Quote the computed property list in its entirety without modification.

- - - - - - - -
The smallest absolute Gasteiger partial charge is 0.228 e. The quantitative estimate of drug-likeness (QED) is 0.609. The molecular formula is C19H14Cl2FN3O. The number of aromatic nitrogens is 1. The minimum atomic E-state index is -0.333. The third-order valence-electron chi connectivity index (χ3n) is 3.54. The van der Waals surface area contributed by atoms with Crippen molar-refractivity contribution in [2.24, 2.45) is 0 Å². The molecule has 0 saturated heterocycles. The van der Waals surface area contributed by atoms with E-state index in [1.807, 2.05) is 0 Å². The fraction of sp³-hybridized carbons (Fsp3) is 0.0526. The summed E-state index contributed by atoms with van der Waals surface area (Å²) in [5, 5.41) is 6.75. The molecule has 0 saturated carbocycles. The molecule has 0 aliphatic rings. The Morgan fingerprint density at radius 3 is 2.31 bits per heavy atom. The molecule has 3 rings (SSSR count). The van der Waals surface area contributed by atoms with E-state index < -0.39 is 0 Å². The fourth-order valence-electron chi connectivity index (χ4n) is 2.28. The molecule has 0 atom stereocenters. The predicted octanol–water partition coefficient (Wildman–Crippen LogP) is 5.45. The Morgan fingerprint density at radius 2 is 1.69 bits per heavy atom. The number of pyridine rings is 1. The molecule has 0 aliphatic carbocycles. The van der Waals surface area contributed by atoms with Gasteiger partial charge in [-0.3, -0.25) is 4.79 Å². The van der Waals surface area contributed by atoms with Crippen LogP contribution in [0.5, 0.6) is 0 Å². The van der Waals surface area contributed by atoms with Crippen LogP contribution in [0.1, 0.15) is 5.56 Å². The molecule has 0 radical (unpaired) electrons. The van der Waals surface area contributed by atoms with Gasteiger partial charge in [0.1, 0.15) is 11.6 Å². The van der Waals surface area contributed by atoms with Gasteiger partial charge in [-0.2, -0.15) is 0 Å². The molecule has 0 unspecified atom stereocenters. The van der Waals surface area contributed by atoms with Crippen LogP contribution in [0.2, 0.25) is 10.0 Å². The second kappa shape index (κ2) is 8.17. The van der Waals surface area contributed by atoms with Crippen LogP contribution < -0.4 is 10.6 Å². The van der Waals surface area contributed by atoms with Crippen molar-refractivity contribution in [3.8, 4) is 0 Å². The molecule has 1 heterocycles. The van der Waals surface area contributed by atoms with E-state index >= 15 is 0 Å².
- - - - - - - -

The smallest absolute Gasteiger partial charge is 0.228 e. The quantitative estimate of drug-likeness (QED) is 0.609. The molecular formula is C19H14Cl2FN3O. The number of aromatic nitrogens is 1. The minimum atomic E-state index is -0.333. The third-order valence-electron chi connectivity index (χ3n) is 3.54. The van der Waals surface area contributed by atoms with Crippen molar-refractivity contribution in [2.24, 2.45) is 0 Å². The molecule has 0 saturated heterocycles. The van der Waals surface area contributed by atoms with E-state index in [1.807, 2.05) is 0 Å². The fraction of sp³-hybridized carbons (Fsp3) is 0.0526. The summed E-state index contributed by atoms with van der Waals surface area (Å²) in [5, 5.41) is 6.75. The molecule has 0 saturated carbocycles. The molecule has 0 aliphatic rings. The Morgan fingerprint density at radius 3 is 2.31 bits per heavy atom. The molecule has 3 rings (SSSR count). The van der Waals surface area contributed by atoms with E-state index < -0.39 is 0 Å². The fourth-order valence-electron chi connectivity index (χ4n) is 2.28. The molecule has 0 atom stereocenters. The predicted octanol–water partition coefficient (Wildman–Crippen LogP) is 5.45. The Morgan fingerprint density at radius 2 is 1.69 bits per heavy atom. The number of pyridine rings is 1. The molecule has 0 aliphatic carbocycles. The van der Waals surface area contributed by atoms with Gasteiger partial charge in [-0.3, -0.25) is 4.79 Å². The van der Waals surface area contributed by atoms with Crippen LogP contribution in [0.5, 0.6) is 0 Å². The van der Waals surface area contributed by atoms with Crippen LogP contribution in [0.1, 0.15) is 5.56 Å². The molecule has 0 radical (unpaired) electrons. The van der Waals surface area contributed by atoms with Gasteiger partial charge in [0.1, 0.15) is 11.6 Å². The van der Waals surface area contributed by atoms with Gasteiger partial charge in [-0.2, -0.15) is 0 Å². The molecule has 0 unspecified atom stereocenters. The van der Waals surface area contributed by atoms with Crippen LogP contribution in [0.2, 0.25) is 10.0 Å². The second kappa shape index (κ2) is 8.17. The van der Waals surface area contributed by atoms with Crippen LogP contribution < -0.4 is 10.6 Å². The van der Waals surface area contributed by atoms with Crippen molar-refractivity contribution in [3.8, 4) is 0 Å². The molecule has 1 heterocycles. The van der Waals surface area contributed by atoms with E-state index >= 15 is 0 Å².